News & Media


500 questions? Shootout may begin to provide answers

February 18, 2012, David Caraviello, NASCAR.com

DAYTONA BEACH, Fla. -- Kevin Harvick has participated in the Budweiser Shootout seven times, won it twice, and once used it as a springboard to a victory in the Daytona 500. But he can't recall a time when the season-opening exhibition at Daytona International Speedway carried as much significance as it does this year.

"I think this is as an important of a Bud Shootout as I can possibly ever remember, just for the fact that the rules have changed a little bit from the time we were here at the test," Harvick said. "So there are still a lot of unknowns, a lot of things as drivers and teams that you want to push and want to test the limits of before you get to the 500."

Ominous warning?


A five-car wreck in Budweiser Shootout practice sent several to backups as drivers try to make plans at Daytona.

Sprint Cup teams tested at Daytona last month, in a three-day session in which NASCAR officials tinkered with the cars' cooling and communication systems to encourage more pack racing on the 2.5-mile layout. For the past year, two-car pairings have proven the fastest way around the big oval, an unexpected result of track resurfacing and tweaks to the front ends of the vehicles. But many fans are uncomfortable with that tandem drafting format, and NASCAR has worked to roll back the clock to what spectators and television viewers are more accustomed.

So far, that effort is a work in progress. NASCAR requested some pack drafting in the Daytona test session, and since then the consensus has been that the Daytona 500 will feature a mixture of the two styles. But which kind will dominate, and which kind will drivers ultimately use to try to win? That's where Saturday night's 75-lap, 25-car exhibition comes into play.

"I think it will be big for everyone," Denny Hamlin said. "Even the guys that are not involved, they are going to see how it's going to play out. They're going to know -- what do they need to work on? Do they need to work on cooling for two-car tandems, or do they need to work on just getting their cars to suck up good? That's what you used to work on all the time. For me, I think it's going to be big. I think it's going to come down to even practice -- what are guys going to work on? We don't know until they throw on the green light and tell us to go."

Practice on Friday evening offered mixed results, thanks in part to a multi-car crash ignited in the first session when Tony Stewart inadvertently spun Kurt Busch in a pack draft. But there was two-car drafting, as well, and Clint Bowyer believes that NASCAR may make further changes to discourage tandem drafting if the sanctioning body doesn't get the results it wants to see out of the Shootout.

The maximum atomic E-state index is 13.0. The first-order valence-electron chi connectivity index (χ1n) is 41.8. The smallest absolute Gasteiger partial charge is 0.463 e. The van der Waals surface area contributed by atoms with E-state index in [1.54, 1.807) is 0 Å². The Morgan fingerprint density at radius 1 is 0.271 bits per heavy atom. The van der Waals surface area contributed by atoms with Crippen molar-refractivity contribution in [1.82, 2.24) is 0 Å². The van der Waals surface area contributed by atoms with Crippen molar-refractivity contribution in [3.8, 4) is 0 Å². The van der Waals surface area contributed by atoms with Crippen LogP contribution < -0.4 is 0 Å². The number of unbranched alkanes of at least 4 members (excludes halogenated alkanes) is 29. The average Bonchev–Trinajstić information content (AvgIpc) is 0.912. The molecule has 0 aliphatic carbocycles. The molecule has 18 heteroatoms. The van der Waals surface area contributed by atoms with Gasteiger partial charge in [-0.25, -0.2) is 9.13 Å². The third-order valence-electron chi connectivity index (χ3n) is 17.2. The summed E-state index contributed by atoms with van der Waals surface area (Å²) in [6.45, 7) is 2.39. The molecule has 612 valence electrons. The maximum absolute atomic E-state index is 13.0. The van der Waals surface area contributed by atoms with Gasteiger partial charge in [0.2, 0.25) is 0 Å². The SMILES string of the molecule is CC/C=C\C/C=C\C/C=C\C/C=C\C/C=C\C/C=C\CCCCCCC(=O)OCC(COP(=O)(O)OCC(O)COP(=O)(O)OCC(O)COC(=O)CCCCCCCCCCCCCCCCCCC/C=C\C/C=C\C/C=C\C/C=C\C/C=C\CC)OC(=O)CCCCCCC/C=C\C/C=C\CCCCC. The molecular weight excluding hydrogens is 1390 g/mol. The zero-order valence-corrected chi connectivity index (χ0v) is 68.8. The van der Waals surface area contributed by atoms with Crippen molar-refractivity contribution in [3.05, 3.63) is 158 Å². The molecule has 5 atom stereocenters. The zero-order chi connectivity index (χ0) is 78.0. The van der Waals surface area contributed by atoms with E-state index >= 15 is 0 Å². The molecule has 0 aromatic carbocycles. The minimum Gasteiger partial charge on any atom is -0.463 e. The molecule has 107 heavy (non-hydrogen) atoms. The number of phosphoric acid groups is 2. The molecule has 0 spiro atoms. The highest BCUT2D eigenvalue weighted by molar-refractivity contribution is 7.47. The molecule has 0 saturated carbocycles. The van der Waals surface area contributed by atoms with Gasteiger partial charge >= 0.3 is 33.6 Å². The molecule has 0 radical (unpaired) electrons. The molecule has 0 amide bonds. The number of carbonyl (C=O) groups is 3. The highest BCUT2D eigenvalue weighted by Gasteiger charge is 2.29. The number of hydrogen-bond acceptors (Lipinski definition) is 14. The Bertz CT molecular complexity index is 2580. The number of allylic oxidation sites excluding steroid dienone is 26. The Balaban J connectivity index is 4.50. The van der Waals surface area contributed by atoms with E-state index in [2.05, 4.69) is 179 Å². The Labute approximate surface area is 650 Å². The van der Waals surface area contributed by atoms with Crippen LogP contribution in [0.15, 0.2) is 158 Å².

"I think they've got an idea of the direction they need to head, and obviously made the appropriate changes, but they never really got to see what that big pack is going to do," Bowyer said. "Is it going to prevail over two cars? Are two cars still going to be able to break out and get away? Definitely they're going to have to switch more often than they did, but are they going to be able to go out there and do that efficiently and get gone?"

Bowyer believes the Shootout is long enough to answer some of those questions. "It's going to have that pack, and it's going to be able to tell you if two cars can get away from that pack or not," he said. "And if they are ... NASCAR is going to step in. They're going to answer to the fans and give them what they asked for, one way or another."

Temperature could play a large role. A warm night may not allow the cars to draft in a pack for very long, Harvick said, because the vehicles run hotter in a group than they do in a two-car tandem -- where drivers can switch positions to allow the pushing car to cool, or the trailing vehicle can peek out to force fresh air through the front grille. Conditions in the January test also were cooler than they have been this week, which may skew whatever data teams gathered a month ago.

"There will be some scrambling, I would say," Harvick said.

Findings in the Shootout will allow teams to game plan for Thursday's shorter Daytona 500 qualifying races, the next big step in resolving some of these unknowns that currently loom over the main event. But it's not all just prep work for the big show -- there's also the matter of winning the Shootout itself, which allows a driver to claim a sought-after race victory at NASCAR's most famous speedway.

"Definitely you should expect to get a feel and use that as a practice session, but it's a big race," Bowyer said. "You can't make too much of a story out of practice for the 500, because hell, it is a big race. It's a huge race."

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